You have to hand it to Saudi Arabia. The Kingdom ruled global oil markets for nearly 40 years, increasing or decreasing production as it willed, playing the role of global oil markets swing producer. The OPEC de facto leader, and the second largest global oil producer now after Russia, has simply lost its footing.
The Reason? The U.S. shale oil and gas boom. The problem for the Saudis is that they have been caught in a snare of their own making. When global oil markets first became over supplied in 2014 due to increased U.S. oil production, the Saudis in their now infamous November 2014 decision, decided to not pull back production to support plunging prices.
The Saudis have take a step further, actually increasing production in the past two years. The effects have been cataclysmic for the global oil industry. Prices, which topped off at $114 during the summer of 2014 are now trading in the low to mid $40s level, after dipping into the $20s mark earlier this year – a pricing scenario unthinkable just a few years ago.
Massive oil industry lay-offs, bankruptcies and a general downturn in the sector has ensued, with little respite on the horizon. Now, the Saudis are having to contend with Iran, post sanctions on Tehran’s energy sector, for market share in both Europe and Asia. Unfortunately, for the Saudis, Iran is willing to cut prices to the bone in order to reach a pre-sanction production level of 4 million barrels per day.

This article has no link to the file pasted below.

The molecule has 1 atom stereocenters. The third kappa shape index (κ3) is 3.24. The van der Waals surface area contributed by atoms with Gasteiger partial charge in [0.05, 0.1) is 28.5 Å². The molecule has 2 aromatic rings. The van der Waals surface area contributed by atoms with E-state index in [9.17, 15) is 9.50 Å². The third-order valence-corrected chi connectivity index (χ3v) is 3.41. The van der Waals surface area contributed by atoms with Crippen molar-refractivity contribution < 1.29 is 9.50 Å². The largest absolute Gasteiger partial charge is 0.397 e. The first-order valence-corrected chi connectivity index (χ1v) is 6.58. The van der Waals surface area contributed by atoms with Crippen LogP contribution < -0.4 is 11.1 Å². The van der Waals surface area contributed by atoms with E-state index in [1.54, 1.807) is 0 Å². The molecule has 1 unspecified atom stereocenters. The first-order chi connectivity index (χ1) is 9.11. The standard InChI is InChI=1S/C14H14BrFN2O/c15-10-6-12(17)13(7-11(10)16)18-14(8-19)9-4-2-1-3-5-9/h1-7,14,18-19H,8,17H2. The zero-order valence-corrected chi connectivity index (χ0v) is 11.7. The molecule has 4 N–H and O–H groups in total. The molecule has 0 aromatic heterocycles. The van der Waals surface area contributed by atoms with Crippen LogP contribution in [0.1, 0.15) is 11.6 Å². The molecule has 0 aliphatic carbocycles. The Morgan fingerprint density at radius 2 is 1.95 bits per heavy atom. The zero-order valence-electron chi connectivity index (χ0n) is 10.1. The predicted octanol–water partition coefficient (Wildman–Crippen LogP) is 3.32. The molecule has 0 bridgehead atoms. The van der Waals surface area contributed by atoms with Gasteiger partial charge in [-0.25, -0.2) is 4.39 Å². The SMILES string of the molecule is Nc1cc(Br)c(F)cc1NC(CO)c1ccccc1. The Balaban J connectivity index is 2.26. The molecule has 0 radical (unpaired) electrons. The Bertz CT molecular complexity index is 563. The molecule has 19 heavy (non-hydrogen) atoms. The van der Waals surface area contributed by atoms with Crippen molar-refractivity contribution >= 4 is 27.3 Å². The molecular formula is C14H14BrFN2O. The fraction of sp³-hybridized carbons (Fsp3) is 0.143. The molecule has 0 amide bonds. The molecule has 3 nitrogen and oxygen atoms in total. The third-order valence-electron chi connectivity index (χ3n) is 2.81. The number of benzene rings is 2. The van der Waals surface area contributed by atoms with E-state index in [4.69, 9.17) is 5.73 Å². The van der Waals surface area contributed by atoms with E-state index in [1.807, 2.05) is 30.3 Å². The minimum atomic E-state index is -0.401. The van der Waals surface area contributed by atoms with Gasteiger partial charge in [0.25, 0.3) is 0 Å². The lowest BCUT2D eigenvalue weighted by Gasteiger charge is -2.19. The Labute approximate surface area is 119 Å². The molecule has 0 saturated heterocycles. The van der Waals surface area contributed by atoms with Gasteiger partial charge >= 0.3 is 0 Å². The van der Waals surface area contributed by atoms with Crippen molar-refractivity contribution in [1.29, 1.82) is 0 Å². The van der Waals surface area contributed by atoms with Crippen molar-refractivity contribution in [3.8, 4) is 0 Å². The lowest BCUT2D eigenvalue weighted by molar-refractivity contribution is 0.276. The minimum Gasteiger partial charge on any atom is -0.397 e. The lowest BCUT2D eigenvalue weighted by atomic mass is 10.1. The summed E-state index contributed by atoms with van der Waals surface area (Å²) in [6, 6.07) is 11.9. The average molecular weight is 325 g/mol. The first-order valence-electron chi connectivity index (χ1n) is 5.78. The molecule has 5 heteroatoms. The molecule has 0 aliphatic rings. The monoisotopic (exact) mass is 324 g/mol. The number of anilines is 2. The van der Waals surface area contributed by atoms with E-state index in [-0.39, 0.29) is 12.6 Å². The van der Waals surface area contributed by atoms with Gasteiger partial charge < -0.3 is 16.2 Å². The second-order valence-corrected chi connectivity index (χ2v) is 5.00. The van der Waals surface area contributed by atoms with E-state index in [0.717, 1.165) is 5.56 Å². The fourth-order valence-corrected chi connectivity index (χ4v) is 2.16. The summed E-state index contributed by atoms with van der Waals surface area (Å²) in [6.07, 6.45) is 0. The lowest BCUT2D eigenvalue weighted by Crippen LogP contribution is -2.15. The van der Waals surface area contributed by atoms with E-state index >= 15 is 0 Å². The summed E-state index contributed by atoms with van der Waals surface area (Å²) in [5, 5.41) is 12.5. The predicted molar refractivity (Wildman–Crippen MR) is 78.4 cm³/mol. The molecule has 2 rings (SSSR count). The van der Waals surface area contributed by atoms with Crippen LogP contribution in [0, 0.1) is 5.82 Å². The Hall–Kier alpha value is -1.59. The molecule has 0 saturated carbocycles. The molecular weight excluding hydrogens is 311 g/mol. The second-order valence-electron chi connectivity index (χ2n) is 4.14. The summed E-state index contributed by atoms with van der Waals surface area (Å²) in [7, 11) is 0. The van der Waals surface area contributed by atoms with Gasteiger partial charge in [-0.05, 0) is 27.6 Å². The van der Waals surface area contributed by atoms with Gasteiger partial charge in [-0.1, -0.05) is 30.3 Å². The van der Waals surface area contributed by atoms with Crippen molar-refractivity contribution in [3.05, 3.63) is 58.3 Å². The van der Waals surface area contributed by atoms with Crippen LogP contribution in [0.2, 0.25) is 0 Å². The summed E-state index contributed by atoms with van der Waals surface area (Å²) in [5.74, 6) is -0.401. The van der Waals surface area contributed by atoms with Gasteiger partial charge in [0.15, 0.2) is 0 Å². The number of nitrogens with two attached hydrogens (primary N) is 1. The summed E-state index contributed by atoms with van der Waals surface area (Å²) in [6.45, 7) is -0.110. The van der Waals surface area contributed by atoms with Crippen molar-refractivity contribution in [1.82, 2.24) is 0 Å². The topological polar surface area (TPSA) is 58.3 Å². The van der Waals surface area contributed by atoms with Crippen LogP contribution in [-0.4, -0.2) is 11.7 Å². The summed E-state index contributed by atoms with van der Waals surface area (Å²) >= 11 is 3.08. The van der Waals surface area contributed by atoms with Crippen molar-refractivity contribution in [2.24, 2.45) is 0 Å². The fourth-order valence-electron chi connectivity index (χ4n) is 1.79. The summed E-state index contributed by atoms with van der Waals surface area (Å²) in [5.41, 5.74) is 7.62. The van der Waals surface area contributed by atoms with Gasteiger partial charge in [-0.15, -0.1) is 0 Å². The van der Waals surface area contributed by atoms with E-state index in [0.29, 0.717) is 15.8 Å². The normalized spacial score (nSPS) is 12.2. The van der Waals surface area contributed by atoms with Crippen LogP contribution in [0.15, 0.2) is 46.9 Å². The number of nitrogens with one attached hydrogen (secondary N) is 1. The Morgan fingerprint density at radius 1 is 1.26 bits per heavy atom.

Saudi Arabia is also losing market share in Asia to Russia, including China’s vast oil market, which could soon surpass the U.S. as the word’s largest oil importer.
Saudis need cash to offset historic budget deficits
Global Oil Demand is Always Rising – and Not Related to Price
Now, news has broken that the Saudis, amid this ongoing oil industry dilemma, is burning through foreign reserve holdings. Media reported on Monday that the Kingdom’s foreign reserve holdings, likely in U.S. dollars, dropped 16%, from the same period in 2015, to $555 billion. This marks a drop of $6 billion from July, and their lowest level since February 2012. Holdings peaked in August 2014 at $737 billion before prices tanked in July that year.
The Saudis are also running budget deficits attributed to the prolonged oil price down turn. The Saudi budget deficit hit a record $98 billion last year, but Riyadh expects this figure to drop to $87 billion this year. The government has been borrowing domestically and abroad to help reduce the deficit.
Saudi Arabia will also issue its first international bonds in October to raise at least $10 billion, Bloomberg reported. Citigroup C +1.50%, HSBC and JPMorgan Chase JPM +0.80% were hired as global coordinators for the sale.